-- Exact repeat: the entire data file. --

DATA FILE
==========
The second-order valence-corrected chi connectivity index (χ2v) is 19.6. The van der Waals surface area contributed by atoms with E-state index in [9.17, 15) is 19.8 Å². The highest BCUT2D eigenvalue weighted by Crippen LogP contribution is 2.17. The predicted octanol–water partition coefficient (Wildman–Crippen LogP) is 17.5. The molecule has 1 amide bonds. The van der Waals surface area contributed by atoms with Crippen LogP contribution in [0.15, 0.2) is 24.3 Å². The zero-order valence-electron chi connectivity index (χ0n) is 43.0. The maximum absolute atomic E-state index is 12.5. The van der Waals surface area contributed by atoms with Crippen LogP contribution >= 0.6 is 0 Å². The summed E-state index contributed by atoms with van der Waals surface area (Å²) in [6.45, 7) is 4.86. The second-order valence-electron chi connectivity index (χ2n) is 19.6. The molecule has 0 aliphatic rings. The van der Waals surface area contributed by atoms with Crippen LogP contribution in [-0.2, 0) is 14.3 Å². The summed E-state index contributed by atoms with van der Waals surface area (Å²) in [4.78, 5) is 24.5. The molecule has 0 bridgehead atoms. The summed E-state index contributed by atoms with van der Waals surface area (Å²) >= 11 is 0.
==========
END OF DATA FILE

The second-order valence-corrected chi connectivity index (χ2v) is 19.6. The van der Waals surface area contributed by atoms with E-state index in [9.17, 15) is 19.8 Å². The highest BCUT2D eigenvalue weighted by Crippen LogP contribution is 2.17. The predicted octanol–water partition coefficient (Wildman–Crippen LogP) is 17.5. The molecule has 1 amide bonds. The van der Waals surface area contributed by atoms with Crippen LogP contribution in [0.15, 0.2) is 24.3 Å². The zero-order valence-electron chi connectivity index (χ0n) is 43.0. The maximum absolute atomic E-state index is 12.5. The van der Waals surface area contributed by atoms with Crippen LogP contribution >= 0.6 is 0 Å². The summed E-state index contributed by atoms with van der Waals surface area (Å²) in [6.45, 7) is 4.86. The second-order valence-electron chi connectivity index (χ2n) is 19.6. The molecule has 0 aliphatic rings. The van der Waals surface area contributed by atoms with Crippen LogP contribution in [-0.2, 0) is 14.3 Å². The summed E-state index contributed by atoms with van der Waals surface area (Å²) in [4.78, 5) is 24.5. The molecule has 0 bridgehead atoms. The summed E-state index contributed by atoms with van der Waals surface area (Å²) >= 11 is 0.